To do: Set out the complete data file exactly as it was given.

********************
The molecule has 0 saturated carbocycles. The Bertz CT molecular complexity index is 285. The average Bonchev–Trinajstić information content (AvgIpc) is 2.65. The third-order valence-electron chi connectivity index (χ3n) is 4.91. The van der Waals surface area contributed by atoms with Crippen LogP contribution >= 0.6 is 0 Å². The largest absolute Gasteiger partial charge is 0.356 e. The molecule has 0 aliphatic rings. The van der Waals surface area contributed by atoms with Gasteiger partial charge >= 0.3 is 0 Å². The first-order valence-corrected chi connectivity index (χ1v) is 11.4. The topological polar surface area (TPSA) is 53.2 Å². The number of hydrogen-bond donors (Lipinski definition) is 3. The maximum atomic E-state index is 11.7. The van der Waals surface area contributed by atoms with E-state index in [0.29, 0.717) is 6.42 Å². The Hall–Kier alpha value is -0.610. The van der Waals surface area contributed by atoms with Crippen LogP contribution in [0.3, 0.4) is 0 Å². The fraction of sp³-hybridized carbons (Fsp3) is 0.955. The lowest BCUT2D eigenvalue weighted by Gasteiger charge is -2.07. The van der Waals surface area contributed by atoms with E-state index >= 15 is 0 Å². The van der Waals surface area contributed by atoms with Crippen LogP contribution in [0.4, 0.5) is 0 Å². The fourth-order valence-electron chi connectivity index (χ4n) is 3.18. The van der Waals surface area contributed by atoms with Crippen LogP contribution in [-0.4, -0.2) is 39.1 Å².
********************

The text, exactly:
The molecule has 0 saturated carbocycles. The Bertz CT molecular complexity index is 285. The average Bonchev–Trinajstić information content (AvgIpc) is 2.65. The third-order valence-electron chi connectivity index (χ3n) is 4.91. The van der Waals surface area contributed by atoms with Crippen LogP contribution >= 0.6 is 0 Å². The largest absolute Gasteiger partial charge is 0.356 e. The molecule has 0 aliphatic rings. The van der Waals surface area contributed by atoms with Gasteiger partial charge >= 0.3 is 0 Å². The first-order valence-corrected chi connectivity index (χ1v) is 11.4. The topological polar surface area (TPSA) is 53.2 Å². The number of hydrogen-bond donors (Lipinski definition) is 3. The maximum atomic E-state index is 11.7. The van der Waals surface area contributed by atoms with E-state index in [0.29, 0.717) is 6.42 Å². The Hall–Kier alpha value is -0.610. The van der Waals surface area contributed by atoms with Crippen LogP contribution in [0.3, 0.4) is 0 Å². The fraction of sp³-hybridized carbons (Fsp3) is 0.955. The lowest BCUT2D eigenvalue weighted by Gasteiger charge is -2.07. The van der Waals surface area contributed by atoms with E-state index >= 15 is 0 Å². The van der Waals surface area contributed by atoms with Crippen LogP contribution in [0.4, 0.5) is 0 Å². The fourth-order valence-electron chi connectivity index (χ4n) is 3.18. The van der Waals surface area contributed by atoms with Crippen LogP contribution in [-0.4, -0.2) is 39.1 Å².